Florida governor blocks school mask mandates, says parents can choose
July 30 (Reuters) – Florida Governor Ron DeSantis issued an executive order on Friday blocking mask mandates in the state’s schools, saying parents had the right to decide if their children would wear face coverings.
The move by DeSantis, a Republican who has opposed strict COVID-19 rules on residents and businesses, overrules a requirement by two Florida counties, Broward and Gadsen, that students cover their faces when they return to class next month.
“In Florida, there will be no lockdowns, there will be no school closures, there will be no restrictions and no mandates in the state of Florida,” DeSantis said in announcing his executive order during a speech in southwest Cape Coral.
Walt Disney Co. (DIS.N), which operates the Walt Disney World Resort in Orlando, ordered all U.S. salaried and non-union hourly employees to get the COVID vaccine.
Disney on Thursday said all guests to the theme park would be required to wear masks.
Mask orders and mandatory vaccines in the United States have drawn stiff opposition from conservatives who say such steps violate constitutional freedoms.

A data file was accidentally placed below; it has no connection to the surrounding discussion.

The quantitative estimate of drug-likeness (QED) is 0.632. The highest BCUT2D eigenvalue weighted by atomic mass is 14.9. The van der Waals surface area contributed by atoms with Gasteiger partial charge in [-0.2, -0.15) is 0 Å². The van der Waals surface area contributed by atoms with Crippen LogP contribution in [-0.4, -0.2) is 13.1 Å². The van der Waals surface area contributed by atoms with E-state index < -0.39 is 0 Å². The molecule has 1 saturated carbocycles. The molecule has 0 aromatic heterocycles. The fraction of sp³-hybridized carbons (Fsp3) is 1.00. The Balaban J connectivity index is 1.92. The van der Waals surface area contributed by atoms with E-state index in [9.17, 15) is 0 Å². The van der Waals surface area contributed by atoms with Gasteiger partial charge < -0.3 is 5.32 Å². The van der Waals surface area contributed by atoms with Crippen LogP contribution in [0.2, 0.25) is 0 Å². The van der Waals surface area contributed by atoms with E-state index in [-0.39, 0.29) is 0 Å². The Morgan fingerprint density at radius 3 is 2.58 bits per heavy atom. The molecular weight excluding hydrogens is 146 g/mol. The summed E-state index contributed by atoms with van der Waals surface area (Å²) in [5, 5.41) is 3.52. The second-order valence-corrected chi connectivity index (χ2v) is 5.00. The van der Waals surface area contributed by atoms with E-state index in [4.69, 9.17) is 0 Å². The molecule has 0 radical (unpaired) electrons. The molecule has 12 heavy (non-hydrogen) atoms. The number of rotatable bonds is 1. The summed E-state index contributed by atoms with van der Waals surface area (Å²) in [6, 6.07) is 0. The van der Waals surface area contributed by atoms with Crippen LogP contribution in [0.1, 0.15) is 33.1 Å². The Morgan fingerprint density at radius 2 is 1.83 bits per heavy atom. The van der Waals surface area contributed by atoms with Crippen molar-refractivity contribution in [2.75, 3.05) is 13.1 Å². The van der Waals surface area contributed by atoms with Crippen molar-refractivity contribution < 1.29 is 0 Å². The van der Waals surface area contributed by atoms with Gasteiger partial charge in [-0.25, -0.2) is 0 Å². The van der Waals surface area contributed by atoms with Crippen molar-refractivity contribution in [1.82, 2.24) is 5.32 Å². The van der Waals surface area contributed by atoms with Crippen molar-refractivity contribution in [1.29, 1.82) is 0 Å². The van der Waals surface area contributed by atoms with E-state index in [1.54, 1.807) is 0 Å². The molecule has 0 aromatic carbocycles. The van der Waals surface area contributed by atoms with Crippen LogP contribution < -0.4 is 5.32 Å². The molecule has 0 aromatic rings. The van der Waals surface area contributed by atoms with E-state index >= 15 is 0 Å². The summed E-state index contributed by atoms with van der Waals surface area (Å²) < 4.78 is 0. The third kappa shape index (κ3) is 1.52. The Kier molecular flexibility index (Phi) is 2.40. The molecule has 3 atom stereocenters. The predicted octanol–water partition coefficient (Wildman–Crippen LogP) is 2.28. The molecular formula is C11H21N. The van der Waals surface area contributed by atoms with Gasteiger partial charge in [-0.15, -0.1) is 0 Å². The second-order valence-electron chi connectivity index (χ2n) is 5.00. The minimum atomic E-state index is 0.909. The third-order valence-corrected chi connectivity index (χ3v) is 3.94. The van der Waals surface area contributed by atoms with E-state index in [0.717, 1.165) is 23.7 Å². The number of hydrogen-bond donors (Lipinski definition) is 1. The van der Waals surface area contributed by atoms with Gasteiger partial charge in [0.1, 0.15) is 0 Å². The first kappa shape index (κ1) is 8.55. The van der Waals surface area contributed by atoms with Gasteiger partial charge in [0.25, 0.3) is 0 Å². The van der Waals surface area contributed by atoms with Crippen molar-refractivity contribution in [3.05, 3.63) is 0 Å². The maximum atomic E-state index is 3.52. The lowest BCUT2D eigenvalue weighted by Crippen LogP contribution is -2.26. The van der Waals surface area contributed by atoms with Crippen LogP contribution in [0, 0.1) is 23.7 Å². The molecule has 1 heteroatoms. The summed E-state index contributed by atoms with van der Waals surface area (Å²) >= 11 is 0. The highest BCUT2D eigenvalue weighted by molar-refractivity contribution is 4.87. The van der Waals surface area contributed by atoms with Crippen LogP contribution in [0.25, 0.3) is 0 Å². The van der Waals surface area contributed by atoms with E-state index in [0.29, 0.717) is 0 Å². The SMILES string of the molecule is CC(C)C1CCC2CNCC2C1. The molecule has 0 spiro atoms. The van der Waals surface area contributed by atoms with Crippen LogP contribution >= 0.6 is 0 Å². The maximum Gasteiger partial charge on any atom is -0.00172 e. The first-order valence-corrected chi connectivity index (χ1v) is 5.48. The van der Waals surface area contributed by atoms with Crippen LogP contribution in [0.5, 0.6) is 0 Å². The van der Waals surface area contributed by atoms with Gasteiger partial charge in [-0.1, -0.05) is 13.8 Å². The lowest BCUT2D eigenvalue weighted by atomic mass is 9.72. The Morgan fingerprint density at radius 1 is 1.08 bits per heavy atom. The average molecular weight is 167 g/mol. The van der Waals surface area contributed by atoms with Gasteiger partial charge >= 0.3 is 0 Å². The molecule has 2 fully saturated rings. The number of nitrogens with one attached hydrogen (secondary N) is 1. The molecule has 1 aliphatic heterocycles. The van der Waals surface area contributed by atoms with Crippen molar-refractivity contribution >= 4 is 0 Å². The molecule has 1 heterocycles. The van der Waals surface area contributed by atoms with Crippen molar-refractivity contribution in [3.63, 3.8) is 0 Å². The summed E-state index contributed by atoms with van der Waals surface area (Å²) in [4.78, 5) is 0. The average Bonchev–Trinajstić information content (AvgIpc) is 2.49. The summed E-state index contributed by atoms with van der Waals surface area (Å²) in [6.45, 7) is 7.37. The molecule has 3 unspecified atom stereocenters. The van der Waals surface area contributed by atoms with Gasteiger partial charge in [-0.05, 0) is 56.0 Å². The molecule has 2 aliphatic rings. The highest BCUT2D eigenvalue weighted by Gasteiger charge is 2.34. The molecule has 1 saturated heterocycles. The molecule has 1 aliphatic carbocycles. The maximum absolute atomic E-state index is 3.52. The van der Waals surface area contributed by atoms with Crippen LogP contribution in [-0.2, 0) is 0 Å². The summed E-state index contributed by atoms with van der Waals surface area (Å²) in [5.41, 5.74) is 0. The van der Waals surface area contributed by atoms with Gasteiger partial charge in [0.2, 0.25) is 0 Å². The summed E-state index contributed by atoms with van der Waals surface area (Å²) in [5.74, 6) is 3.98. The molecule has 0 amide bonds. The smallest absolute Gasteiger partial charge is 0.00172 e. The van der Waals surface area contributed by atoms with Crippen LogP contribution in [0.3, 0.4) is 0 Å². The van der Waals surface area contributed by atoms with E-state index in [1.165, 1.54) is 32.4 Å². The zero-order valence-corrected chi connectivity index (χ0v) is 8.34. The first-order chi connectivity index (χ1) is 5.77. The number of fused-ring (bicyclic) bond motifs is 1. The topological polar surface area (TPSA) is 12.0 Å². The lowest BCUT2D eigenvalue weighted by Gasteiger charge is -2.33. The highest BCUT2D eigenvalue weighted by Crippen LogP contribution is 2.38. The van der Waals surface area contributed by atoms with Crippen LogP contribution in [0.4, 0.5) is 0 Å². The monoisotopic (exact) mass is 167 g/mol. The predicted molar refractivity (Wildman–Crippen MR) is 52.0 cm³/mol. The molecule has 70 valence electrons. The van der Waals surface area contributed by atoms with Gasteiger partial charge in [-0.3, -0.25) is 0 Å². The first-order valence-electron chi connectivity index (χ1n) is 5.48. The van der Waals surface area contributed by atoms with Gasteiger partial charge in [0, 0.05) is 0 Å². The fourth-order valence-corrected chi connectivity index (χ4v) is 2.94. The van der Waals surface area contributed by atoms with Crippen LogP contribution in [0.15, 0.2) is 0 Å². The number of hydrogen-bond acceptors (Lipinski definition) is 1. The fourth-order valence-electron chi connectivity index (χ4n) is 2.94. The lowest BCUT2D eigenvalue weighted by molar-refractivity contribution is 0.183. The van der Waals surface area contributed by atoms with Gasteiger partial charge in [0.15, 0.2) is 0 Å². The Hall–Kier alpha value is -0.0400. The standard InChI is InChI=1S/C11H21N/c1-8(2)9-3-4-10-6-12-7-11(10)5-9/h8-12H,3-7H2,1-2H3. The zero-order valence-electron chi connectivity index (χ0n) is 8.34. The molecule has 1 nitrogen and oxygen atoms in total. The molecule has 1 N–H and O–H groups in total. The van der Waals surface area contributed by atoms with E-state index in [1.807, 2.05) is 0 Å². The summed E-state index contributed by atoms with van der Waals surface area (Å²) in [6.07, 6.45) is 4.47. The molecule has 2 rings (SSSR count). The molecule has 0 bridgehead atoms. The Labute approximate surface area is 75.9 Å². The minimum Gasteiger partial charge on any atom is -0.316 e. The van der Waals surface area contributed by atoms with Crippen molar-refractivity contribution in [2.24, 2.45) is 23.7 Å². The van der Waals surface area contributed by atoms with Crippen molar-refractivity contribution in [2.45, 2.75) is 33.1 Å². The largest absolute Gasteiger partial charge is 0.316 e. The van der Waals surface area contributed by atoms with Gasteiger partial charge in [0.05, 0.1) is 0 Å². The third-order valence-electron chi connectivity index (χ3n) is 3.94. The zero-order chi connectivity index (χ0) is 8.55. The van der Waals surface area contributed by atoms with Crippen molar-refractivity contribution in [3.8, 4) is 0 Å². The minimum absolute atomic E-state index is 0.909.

The U.S. Centers for Disease Control and Prevention, citing a surge in coronavirus infections linked to the more contagious Delta variant, has urged all students, teachers and staff to wear masks when the school year begins regardless of vaccine status.
The move by DeSantis puts him at odds with local political leaders in Miami-Dade and Orange counties, and the city of Palm Beach, all of whom previously defied his orders suspending all COVID-19 clampdowns and prohibiting mask and vaccine mandates.
Miami-Dade County Mayor Daniella Levine Cava said this week the county would again require all adults, vaccinated or not, to wear masks when inside county buildings and facilities. Palm Beach, home to former President Donald Trump’s Mar-A-Lago resort and residence, did the same on Monday.
In Orange County, home to Disney World, Mayor Jerry Demings said all 4,200 nonunion county employees would be required to get the vaccine, with a deadline for a first dose by Aug. 31.
“We want to keep our county and theme parks open for business,” Demings said at a news conference Wednesday, adding the measures will ensure everyone knows that Orange County takes COVID seriously.
Reporting by Rich McKay in Atlanta, Brendan O’Brien in Chicago and Dan Whticomb in Los Angeles; editing by Diane Craft, Steve Orlofsky and David Gregorio
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